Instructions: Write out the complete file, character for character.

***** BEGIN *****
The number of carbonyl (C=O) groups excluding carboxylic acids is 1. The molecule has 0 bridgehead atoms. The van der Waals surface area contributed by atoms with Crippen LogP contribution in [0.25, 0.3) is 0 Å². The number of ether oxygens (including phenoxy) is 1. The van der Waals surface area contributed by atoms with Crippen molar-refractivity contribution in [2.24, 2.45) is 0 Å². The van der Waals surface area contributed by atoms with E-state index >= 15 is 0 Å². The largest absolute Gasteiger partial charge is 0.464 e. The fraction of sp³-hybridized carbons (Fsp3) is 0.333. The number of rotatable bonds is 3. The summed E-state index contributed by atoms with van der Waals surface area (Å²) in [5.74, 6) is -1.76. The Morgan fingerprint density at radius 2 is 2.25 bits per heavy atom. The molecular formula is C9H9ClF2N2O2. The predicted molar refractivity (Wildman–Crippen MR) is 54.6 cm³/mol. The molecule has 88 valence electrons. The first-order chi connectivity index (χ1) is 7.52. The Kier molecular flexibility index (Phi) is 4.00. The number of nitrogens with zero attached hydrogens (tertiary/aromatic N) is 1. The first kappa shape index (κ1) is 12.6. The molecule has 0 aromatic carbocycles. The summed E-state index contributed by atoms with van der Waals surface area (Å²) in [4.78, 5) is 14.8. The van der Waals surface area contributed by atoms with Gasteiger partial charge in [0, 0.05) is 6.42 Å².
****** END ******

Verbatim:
The number of carbonyl (C=O) groups excluding carboxylic acids is 1. The molecule has 0 bridgehead atoms. The van der Waals surface area contributed by atoms with Crippen LogP contribution in [0.25, 0.3) is 0 Å². The number of ether oxygens (including phenoxy) is 1. The van der Waals surface area contributed by atoms with Crippen molar-refractivity contribution in [2.24, 2.45) is 0 Å². The van der Waals surface area contributed by atoms with E-state index >= 15 is 0 Å². The largest absolute Gasteiger partial charge is 0.464 e. The fraction of sp³-hybridized carbons (Fsp3) is 0.333. The number of rotatable bonds is 3. The summed E-state index contributed by atoms with van der Waals surface area (Å²) in [5.74, 6) is -1.76. The Morgan fingerprint density at radius 2 is 2.25 bits per heavy atom. The molecular formula is C9H9ClF2N2O2. The predicted molar refractivity (Wildman–Crippen MR) is 54.6 cm³/mol. The molecule has 88 valence electrons. The first-order chi connectivity index (χ1) is 7.52. The Kier molecular flexibility index (Phi) is 4.00. The number of nitrogens with zero attached hydrogens (tertiary/aromatic N) is 1. The first kappa shape index (κ1) is 12.6. The molecule has 0 aromatic carbocycles. The summed E-state index contributed by atoms with van der Waals surface area (Å²) in [4.78, 5) is 14.8. The van der Waals surface area contributed by atoms with Gasteiger partial charge in [0, 0.05) is 6.42 Å².